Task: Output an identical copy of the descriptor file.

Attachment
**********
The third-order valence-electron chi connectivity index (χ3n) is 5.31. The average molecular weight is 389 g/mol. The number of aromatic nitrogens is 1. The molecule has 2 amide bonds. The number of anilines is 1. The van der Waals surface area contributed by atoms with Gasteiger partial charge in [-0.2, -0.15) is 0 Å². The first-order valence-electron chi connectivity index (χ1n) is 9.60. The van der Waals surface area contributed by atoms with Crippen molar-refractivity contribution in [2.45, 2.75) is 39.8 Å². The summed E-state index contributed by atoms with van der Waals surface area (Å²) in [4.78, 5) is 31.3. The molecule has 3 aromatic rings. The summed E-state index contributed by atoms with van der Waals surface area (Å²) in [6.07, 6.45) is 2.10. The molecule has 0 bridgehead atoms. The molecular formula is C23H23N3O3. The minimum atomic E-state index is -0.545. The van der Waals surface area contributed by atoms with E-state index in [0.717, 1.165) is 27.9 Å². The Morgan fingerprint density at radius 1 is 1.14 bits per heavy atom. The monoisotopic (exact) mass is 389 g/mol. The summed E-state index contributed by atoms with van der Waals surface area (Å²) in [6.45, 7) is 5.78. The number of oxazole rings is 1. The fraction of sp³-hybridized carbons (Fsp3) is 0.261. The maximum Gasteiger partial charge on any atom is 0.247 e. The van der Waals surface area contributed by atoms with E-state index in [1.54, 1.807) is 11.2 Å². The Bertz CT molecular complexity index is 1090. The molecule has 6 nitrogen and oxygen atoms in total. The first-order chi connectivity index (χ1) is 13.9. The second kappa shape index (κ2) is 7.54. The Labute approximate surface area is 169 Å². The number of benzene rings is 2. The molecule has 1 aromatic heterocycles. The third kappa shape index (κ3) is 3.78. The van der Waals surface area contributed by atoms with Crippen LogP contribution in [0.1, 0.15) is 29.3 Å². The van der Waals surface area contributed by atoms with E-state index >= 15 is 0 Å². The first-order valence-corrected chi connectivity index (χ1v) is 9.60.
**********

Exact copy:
The third-order valence-electron chi connectivity index (χ3n) is 5.31. The average molecular weight is 389 g/mol. The number of aromatic nitrogens is 1. The molecule has 2 amide bonds. The number of anilines is 1. The van der Waals surface area contributed by atoms with Gasteiger partial charge in [-0.2, -0.15) is 0 Å². The first-order valence-electron chi connectivity index (χ1n) is 9.60. The van der Waals surface area contributed by atoms with Crippen molar-refractivity contribution in [2.45, 2.75) is 39.8 Å². The summed E-state index contributed by atoms with van der Waals surface area (Å²) in [4.78, 5) is 31.3. The molecule has 3 aromatic rings. The summed E-state index contributed by atoms with van der Waals surface area (Å²) in [6.07, 6.45) is 2.10. The molecule has 0 bridgehead atoms. The molecular formula is C23H23N3O3. The minimum atomic E-state index is -0.545. The van der Waals surface area contributed by atoms with E-state index in [0.717, 1.165) is 27.9 Å². The Morgan fingerprint density at radius 1 is 1.14 bits per heavy atom. The monoisotopic (exact) mass is 389 g/mol. The summed E-state index contributed by atoms with van der Waals surface area (Å²) in [6.45, 7) is 5.78. The number of oxazole rings is 1. The fraction of sp³-hybridized carbons (Fsp3) is 0.261. The maximum Gasteiger partial charge on any atom is 0.247 e. The van der Waals surface area contributed by atoms with E-state index in [1.54, 1.807) is 11.2 Å². The Bertz CT molecular complexity index is 1090. The molecule has 6 nitrogen and oxygen atoms in total. The first-order chi connectivity index (χ1) is 13.9. The second kappa shape index (κ2) is 7.54. The Labute approximate surface area is 169 Å². The number of benzene rings is 2. The molecule has 1 aromatic heterocycles. The third kappa shape index (κ3) is 3.78. The van der Waals surface area contributed by atoms with Crippen LogP contribution in [0.1, 0.15) is 29.3 Å². The van der Waals surface area contributed by atoms with E-state index >= 15 is 0 Å². The first-order valence-corrected chi connectivity index (χ1v) is 9.60.